We finally settled on Jana's home church, which we attend to this day. But for all my early carping, the commitment to this one church has forced me to develop spiritually.

In The Four Loves, C. S. Lewis points out that nature, for all its staggering beauty, is limited for the seeker of God; natural beauty can't communicate God's truths about salvation and about the contemplative life of following Christ. "Nature cannot satisfy the desires she arouses nor answer theological questions nor sanctify us. Our real journey to God involves constantly turning our backs on her; passing from the dawn-lit fields into some pokey little church, or (it might be) going to work in an East End Parish."

For all of its foibles—which at its worst include lousy preaching, political infighting, self-centeredness, stagnation, a gaggle of special-interest groups—the poky local church in suburbia is still the most fertile environment for spiritual development there. Genuine spiritual progress doesn't happen without a long-term attachment to a poky local church. I'm all for improving the organization of a local church to make it more biblically effective, but the maddening frustration that prompts someone to leave one church for another may be the precise thing that holds great potential for spiritual progress—if one stays. "Just as surely as God desires to lead us to a knowledge of genuine Christian fellowship, so surely must we be overwhelmed by a great disillusionment with others, with Christians in general, and, if we are fortunate, with ourselves," Dietrich Bonhoeffer wrote. "Only that fellowship which faces such disillusionment, with all its unhappy and ugly aspects, begins to be what it should be in God's sight, begins to grasp in faith the promise that is given to it."

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Disillusionment with one's church, then, is not a reason to leave but a reason to stay and see what God will create in one's life and in the local church. What I perceive to be my needs—"I need a church with a more biblical preacher who uses specific examples from real life"—may not correspond to my true spiritual needs. Often I am not attuned to my true spiritual needs. Thinking that I know my true needs is arrogant and narcissistic. Staying put as a life practice allows God's grace to work on the unsanded surfaces of my inner life. Seventeenth-century French Catholic mystic François Fénelon wrote, "Slowly you will learn that all the troubles in your life—your job, your health, your inward failings—are really cures to the poison of your old nature."

I would add "your church" to his list; that is, all the troubles in one's church are really cures to the poison of one's old nature, or, as the Apostle Paul put it in Romans 7, the "sinful nature." The biggest problem in any church I attend is myself—and my love of self and my penchant to roam when I sense my needs aren't being met.

Staying put and immersing oneself in the life of a gathered community forces one into eventual conflict with other church members, with church leadership, or with both. Frustration and conflict are the raw materials of spiritual development. All the popular reasons given for shopping for another church are actually spiritual reasons for staying put. They are a means of grace, preventing talk of spirituality from becoming sentimental or philosophical. Biblical spirituality is earthy, face-to-face, and often messy.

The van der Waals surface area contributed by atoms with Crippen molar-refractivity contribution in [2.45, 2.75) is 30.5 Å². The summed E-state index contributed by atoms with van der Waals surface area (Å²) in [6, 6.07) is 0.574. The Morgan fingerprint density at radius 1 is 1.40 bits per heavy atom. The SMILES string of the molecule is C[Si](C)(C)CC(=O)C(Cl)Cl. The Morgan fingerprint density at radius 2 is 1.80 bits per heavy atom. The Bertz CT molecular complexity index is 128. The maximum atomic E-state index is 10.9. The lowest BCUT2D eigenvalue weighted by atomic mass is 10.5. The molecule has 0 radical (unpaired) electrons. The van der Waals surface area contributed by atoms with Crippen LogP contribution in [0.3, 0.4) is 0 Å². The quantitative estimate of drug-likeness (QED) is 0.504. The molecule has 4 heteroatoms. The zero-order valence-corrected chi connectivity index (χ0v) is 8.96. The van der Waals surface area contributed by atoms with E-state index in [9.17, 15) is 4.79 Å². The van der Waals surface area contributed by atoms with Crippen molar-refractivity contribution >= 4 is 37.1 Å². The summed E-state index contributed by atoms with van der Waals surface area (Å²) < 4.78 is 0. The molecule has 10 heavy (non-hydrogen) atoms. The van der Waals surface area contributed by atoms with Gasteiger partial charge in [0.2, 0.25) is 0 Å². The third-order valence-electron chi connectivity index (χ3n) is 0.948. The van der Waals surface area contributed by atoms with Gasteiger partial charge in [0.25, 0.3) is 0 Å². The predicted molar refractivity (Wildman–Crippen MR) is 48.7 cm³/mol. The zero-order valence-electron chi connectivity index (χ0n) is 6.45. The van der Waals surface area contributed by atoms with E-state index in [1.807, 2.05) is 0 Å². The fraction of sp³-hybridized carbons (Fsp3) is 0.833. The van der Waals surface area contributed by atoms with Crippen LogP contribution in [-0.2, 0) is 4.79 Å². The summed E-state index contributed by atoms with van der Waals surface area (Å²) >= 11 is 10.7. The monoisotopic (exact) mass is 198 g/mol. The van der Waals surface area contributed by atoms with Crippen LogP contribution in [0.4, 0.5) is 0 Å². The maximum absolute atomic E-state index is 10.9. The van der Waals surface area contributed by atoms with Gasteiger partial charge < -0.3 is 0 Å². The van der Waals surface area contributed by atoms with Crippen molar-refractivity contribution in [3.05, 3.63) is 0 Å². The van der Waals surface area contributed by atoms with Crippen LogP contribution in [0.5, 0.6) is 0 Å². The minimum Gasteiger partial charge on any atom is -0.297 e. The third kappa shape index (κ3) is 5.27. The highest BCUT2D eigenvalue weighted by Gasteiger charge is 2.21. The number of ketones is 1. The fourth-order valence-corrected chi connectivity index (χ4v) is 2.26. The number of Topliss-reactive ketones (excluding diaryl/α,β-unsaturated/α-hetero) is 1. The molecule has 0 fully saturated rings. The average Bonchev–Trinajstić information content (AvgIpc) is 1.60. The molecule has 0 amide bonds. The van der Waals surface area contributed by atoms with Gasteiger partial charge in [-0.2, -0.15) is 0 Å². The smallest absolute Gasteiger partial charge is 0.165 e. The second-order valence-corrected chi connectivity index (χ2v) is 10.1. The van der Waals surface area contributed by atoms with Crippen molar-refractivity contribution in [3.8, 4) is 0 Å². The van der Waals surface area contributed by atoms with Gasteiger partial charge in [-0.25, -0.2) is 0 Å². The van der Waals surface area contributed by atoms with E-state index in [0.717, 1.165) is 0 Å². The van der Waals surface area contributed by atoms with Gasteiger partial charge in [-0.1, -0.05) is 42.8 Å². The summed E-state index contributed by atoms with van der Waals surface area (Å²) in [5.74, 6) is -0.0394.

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In a congregational meeting, two young male professionals made a presentation to update the sanctuary sound system. There was some tension in the air, because the system was pricey. They delivered their pitch well and then began fielding questions. A retired man, a former physician, challenged one presenter's use of a technical term. I don't remember the exact phrasing that sparked the fireworks, but the young presenter and this retired doctor began to quarrel about who was right, as if they were the only two in the room. I felt embarrassed for the older man, since his comment and persistence provoked and sustained the interchange. The discussion ended awkwardly, the congregation voting to upgrade the sound system, and the meeting came to a close. Afterward, I saw the elderly man amble toward the presenters. Later I heard that the retired physician had apologized for his conduct and asked one of the young professionals out for breakfast to discuss the sound system.

At its best, the local church functions as an arena in which conflict and hurts among participants who choose to stay can open up possibilities for spiritual progress. Where else will people still accept me after I stand up in a church meeting and harshly criticize something? "Ah, that's just Dave," they say. They know me. I learn about the Christian virtues of acceptance and graciousness even as I am not accepting and gracious. By not taking my toys and playing elsewhere—that is, finding a church that connects with my spiritual journey—I move forward in my spiritual journey. I give up control. I forfeit my options, in an environment of choices.